A violent raccoon attack in Seattle's Leschi neighborhood left both a dog and its owner in need of medical attention.
Jason Campbell says he let his dog out into their fenced backyard on Tuesday night, just like he does every evening.
He heard the confrontation between his pet and an aggressive raccoon even before he saw it.
"I heard him squealing, and I heard the raccoon hissing," he said. "And I was like Alfie, Alfie, get inside!"
His terrier mix, Alfie, quickly ran inside. That's when Jason says the raccoon followed, and then turned on him.
"It kinda pushed me back into the house, so I was kicking and yelling," said Jason. "It was scary, I think the scariest thing was thinking he was going to go up the stairs."
When Jason threw his cell phone at the animal, it eventually retreated, but not before biting Jason on the leg.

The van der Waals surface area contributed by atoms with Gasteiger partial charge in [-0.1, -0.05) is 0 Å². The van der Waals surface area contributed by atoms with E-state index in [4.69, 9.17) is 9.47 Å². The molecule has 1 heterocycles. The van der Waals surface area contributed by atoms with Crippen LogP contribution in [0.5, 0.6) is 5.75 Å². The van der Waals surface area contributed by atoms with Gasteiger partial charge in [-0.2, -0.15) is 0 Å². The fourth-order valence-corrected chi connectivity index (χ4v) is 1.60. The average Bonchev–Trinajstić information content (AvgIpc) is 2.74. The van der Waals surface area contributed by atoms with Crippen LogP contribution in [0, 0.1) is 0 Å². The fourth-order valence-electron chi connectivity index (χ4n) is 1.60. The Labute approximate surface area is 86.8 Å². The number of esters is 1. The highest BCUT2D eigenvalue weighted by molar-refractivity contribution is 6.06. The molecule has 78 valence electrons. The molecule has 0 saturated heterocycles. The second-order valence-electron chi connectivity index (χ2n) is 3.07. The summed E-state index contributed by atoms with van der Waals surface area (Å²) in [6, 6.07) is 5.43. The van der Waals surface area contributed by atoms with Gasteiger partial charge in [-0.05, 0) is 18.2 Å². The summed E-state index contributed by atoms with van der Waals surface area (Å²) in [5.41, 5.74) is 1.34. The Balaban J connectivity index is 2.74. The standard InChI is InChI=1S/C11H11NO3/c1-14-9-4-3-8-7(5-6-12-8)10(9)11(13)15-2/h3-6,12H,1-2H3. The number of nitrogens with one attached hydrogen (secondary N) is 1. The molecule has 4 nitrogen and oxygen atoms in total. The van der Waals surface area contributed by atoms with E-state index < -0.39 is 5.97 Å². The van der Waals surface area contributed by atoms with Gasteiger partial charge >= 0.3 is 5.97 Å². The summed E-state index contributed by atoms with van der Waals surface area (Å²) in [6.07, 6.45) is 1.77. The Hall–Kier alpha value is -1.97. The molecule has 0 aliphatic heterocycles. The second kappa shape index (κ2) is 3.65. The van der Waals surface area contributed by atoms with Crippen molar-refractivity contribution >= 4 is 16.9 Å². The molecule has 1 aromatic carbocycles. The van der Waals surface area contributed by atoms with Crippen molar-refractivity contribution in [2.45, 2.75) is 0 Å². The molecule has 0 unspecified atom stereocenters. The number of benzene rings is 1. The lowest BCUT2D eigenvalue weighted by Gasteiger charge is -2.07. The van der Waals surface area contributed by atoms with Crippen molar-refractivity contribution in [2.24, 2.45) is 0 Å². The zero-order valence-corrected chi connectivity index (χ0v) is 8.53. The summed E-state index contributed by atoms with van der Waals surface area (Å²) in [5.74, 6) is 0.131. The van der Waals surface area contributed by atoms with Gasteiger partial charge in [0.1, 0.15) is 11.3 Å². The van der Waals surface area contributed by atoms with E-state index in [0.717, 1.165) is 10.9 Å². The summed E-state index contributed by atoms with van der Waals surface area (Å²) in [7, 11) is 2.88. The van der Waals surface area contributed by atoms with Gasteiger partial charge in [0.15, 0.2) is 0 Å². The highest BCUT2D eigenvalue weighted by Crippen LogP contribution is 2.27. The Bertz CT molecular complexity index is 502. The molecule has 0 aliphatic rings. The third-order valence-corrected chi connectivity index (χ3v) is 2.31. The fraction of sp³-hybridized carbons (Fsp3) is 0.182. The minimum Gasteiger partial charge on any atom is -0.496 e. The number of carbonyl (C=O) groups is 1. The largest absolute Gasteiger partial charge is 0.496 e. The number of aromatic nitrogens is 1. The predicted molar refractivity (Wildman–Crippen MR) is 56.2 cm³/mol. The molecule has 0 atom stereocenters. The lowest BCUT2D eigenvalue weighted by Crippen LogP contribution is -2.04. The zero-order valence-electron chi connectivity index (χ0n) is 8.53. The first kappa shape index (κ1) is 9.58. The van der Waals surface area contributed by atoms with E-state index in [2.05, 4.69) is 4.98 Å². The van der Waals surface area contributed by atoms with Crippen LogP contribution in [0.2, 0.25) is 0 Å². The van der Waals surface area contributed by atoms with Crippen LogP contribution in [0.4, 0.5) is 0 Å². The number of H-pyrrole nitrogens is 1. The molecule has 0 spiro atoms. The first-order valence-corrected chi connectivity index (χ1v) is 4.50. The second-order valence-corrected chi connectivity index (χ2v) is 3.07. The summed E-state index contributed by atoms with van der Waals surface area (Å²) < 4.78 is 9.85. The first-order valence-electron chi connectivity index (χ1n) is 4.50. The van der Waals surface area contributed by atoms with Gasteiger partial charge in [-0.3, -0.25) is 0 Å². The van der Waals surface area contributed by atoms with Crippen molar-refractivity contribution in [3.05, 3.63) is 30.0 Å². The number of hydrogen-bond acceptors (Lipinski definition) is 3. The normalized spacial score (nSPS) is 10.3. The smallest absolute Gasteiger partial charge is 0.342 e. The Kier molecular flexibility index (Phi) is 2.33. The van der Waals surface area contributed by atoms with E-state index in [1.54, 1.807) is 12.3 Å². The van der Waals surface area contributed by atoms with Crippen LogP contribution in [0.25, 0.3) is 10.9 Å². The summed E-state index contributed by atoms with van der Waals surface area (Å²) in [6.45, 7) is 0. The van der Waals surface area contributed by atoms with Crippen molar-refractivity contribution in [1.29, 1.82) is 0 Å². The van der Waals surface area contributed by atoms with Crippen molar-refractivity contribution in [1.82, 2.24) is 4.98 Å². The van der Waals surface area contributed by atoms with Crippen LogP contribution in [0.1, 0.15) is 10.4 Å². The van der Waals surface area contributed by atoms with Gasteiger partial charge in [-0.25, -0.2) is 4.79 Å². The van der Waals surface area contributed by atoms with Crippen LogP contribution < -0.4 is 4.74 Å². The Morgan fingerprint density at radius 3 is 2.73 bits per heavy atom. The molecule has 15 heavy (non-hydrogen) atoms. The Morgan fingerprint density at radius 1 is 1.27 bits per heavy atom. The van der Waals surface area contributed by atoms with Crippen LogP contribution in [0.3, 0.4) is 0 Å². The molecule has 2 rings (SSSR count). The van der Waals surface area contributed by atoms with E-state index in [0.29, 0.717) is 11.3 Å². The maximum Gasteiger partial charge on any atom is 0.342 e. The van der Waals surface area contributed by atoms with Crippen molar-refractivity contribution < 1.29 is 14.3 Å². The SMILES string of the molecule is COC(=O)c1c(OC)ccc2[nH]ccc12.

As a typical protective pet owner, he took his dog to the animal hospital before seeing a doctor himself.
Jason says the doctors at Harborview Medical Center seemed very interested in his wound.
"I think they were like, whoa, it actually bit you," he said. "I think I had about ten injections last night, and I have to go back for four rounds of rabies treatments."
Alfie also suffered some bites and scratches, but both dog and owner are expected to be okay.
There are some strict rules regarding killing or trapping raccoons. Your best bet, especially in an urban setting, is to contact a pest professional to catch the raccoon for you.
Jason's advice to neighbors is to keep pets on a leash at night, even if they're inside a fenced backyard.
He's also considering additional backyard lighting.
According to King County Animal Control, raccoons have adapted to urban and suburban life and are becoming more and more common in King County.
Bites and rabies aren't the only concerns - raccoons' feces and urine also carry diseases that can be spread to people and pets.
Wildlife experts recommend anyone who encounters an aggressive raccoon to run away. You should also keep your pet's food inside and trash cans tightly secured, to keep them from scavenging so close to your home.